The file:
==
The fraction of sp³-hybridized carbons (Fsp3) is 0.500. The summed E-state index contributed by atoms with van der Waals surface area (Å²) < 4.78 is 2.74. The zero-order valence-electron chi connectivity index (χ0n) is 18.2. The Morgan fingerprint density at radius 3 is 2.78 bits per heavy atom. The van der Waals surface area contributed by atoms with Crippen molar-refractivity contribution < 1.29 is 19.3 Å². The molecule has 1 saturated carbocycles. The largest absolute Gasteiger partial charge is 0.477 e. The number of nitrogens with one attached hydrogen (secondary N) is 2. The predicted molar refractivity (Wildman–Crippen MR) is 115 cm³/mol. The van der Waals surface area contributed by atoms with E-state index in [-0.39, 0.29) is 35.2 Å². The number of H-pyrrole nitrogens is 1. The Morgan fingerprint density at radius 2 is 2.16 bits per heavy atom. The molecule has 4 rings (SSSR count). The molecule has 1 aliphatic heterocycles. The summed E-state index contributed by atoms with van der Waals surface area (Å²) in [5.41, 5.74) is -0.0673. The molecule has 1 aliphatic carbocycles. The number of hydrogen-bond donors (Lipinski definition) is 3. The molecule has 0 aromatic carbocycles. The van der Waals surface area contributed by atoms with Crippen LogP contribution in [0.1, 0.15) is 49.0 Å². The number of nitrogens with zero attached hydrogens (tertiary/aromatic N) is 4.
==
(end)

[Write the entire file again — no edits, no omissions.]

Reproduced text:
The fraction of sp³-hybridized carbons (Fsp3) is 0.500. The summed E-state index contributed by atoms with van der Waals surface area (Å²) < 4.78 is 2.74. The zero-order valence-electron chi connectivity index (χ0n) is 18.2. The Morgan fingerprint density at radius 3 is 2.78 bits per heavy atom. The van der Waals surface area contributed by atoms with Crippen molar-refractivity contribution < 1.29 is 19.3 Å². The molecule has 1 saturated carbocycles. The largest absolute Gasteiger partial charge is 0.477 e. The number of nitrogens with one attached hydrogen (secondary N) is 2. The predicted molar refractivity (Wildman–Crippen MR) is 115 cm³/mol. The van der Waals surface area contributed by atoms with E-state index in [-0.39, 0.29) is 35.2 Å². The number of H-pyrrole nitrogens is 1. The Morgan fingerprint density at radius 2 is 2.16 bits per heavy atom. The molecule has 4 rings (SSSR count). The molecule has 1 aliphatic heterocycles. The summed E-state index contributed by atoms with van der Waals surface area (Å²) in [5.41, 5.74) is -0.0673. The molecule has 1 aliphatic carbocycles. The number of hydrogen-bond donors (Lipinski definition) is 3. The molecule has 0 aromatic carbocycles. The van der Waals surface area contributed by atoms with Crippen LogP contribution in [0.1, 0.15) is 49.0 Å². The number of nitrogens with zero attached hydrogens (tertiary/aromatic N) is 4.